I quite liked the interior, on account of its simplicity: the walls and ceiling roughly plastered and whitewashed, the bare stone of the end wall, the cobbled floor, even the two small stained glass windows (St Trillo above the altar, St Elian on the left), the plain wooden chairs - all pleasingly, deliberately, olde worlde.

However: there’s always something, isn’t there? Look at all that clutter on and around the altar! A certificate (third place for the chapel in “Colwyn In Bloom 2017”) draped with a rosary, another rosary, a couple of cuddly toys, a bowl of plastic flowers, a child’s sailboat, a pebble with a message on it, a picture of a blue-clad, blonde-haired Mary, a reproduction of an icon, a Christmas tree star decoration, a wooden flower, more plastic flowers, a pottery ornament in the shape of book, a pottery candle-holder with “MUM” on it, and other assorted items of pottery and fragments of junk jewellery.

On the right was a small noticeboard, with cards on which prayer requests could be written, though the cards pinned up were mostly sentimental messages to the dear departed.

The maudlin Mariolatry was bad enough, but then, above the “Colwyn In Bloom” certificate, I noticed a framed copy of “A Prayer To St Trillo”. I won’t reproduce it in full, but here are just a few lines: “Intercede with Christ God to/ Keep me safe as I journey/ That He may/ Protect me from harm...” Shades of St Christopher!

Right in front of the altar is a “holy well”. A local historian writes: “For centuries, this well supplied the water for baptisms across the extensive medieval parish of Llandrillo. It also had a long tradition of being a healing well.” It was covered over when I went, or I would have put some in a plastic bottle. If bitten by a vampire, I would then be able to cauterise the wound and pour holy water over it, causing it to disappear in a matter of moments. It worked for Peter Cushing in “Brides Of Dracula”!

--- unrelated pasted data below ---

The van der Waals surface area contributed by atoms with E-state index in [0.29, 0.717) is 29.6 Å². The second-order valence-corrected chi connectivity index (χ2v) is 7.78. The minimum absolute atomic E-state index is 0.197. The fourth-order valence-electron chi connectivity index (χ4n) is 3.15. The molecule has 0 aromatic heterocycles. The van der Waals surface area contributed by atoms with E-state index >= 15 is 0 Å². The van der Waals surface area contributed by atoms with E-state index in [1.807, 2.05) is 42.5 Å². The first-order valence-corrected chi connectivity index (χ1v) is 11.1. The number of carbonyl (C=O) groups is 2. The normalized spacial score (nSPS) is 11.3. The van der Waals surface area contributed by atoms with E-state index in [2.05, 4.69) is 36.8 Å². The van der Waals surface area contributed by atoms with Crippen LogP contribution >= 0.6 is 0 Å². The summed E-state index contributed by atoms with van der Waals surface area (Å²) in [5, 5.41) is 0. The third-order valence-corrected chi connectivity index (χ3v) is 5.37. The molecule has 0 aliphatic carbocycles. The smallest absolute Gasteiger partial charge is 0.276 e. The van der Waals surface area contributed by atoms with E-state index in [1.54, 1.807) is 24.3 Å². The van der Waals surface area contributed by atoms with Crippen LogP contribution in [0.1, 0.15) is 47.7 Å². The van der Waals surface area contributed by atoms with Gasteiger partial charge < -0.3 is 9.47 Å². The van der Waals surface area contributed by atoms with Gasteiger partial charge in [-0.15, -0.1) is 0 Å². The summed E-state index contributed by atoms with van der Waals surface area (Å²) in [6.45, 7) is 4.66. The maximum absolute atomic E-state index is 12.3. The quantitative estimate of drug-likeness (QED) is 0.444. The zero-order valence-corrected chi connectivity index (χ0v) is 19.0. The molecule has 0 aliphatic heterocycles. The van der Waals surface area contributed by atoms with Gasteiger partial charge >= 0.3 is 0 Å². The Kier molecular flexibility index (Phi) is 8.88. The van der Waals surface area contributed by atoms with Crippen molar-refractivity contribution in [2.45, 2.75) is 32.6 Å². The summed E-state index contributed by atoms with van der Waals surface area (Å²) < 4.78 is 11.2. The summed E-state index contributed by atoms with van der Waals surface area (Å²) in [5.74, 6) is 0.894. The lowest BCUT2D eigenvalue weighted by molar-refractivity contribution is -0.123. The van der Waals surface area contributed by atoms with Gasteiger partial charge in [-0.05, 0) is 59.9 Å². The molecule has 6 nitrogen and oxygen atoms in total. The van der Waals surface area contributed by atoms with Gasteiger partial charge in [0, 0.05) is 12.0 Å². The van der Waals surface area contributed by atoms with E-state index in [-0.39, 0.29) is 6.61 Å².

Is there any need for me to assert that praying to or through a “saint” and/or Mary is entirely unbiblical? Hebrews 4.16 tells us that we, believers here on earth, may “with confidence draw near to the throne of grace, that we may receive mercy and find grace to help in time of need.” 1 Timothy 2.5 declares: “For there is one God, and there is one mediator between God and men, the man Christ Jesus”. Furthermore, Hebrews 7.25 assures us that Jesus Christ Himself speaks on our behalf before the Father: “Consequently, He is able to save to the uttermost those who draw near to God through Him, since He always lives to make intercession for them.”

Dear friends in Yr Eglwys yng Nghymru and elsewhere in the Anglican communion: the stories associated with St Trillo and “his” Chapel On The Shore are clearly a mixture of fact and fiction, and it’s not of any great importance that we cannot easily disentangle the one from the other; but when it comes to the claims of Jesus Christ, getting to the absolute truth is of the utmost importance, now and for all eternity.

Jesus declares: “I am the way, and the truth, and the life. No one comes to the Father except through me.”

And that’s a fact.